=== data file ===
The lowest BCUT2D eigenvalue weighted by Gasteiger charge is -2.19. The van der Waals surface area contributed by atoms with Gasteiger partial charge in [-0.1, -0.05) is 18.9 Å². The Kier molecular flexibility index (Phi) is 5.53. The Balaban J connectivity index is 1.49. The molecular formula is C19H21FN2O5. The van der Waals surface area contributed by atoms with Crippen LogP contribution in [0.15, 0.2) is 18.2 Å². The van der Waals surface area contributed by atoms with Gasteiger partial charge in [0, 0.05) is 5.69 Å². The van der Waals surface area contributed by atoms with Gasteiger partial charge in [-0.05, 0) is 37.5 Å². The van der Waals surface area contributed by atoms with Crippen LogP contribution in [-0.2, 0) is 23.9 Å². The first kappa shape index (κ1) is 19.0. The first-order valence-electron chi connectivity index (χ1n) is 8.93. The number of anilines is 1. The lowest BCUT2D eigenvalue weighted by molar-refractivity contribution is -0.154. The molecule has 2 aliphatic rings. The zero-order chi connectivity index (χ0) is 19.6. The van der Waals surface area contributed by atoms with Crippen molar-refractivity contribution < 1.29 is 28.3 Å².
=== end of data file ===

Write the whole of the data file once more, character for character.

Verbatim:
The lowest BCUT2D eigenvalue weighted by Gasteiger charge is -2.19. The van der Waals surface area contributed by atoms with Gasteiger partial charge in [-0.1, -0.05) is 18.9 Å². The Kier molecular flexibility index (Phi) is 5.53. The Balaban J connectivity index is 1.49. The molecular formula is C19H21FN2O5. The van der Waals surface area contributed by atoms with Crippen LogP contribution in [0.15, 0.2) is 18.2 Å². The van der Waals surface area contributed by atoms with Gasteiger partial charge in [0, 0.05) is 5.69 Å². The van der Waals surface area contributed by atoms with Gasteiger partial charge in [-0.05, 0) is 37.5 Å². The van der Waals surface area contributed by atoms with Crippen LogP contribution in [-0.2, 0) is 23.9 Å². The first kappa shape index (κ1) is 19.0. The first-order valence-electron chi connectivity index (χ1n) is 8.93. The number of anilines is 1. The lowest BCUT2D eigenvalue weighted by molar-refractivity contribution is -0.154. The molecule has 2 aliphatic rings. The zero-order chi connectivity index (χ0) is 19.6. The van der Waals surface area contributed by atoms with Crippen molar-refractivity contribution < 1.29 is 28.3 Å².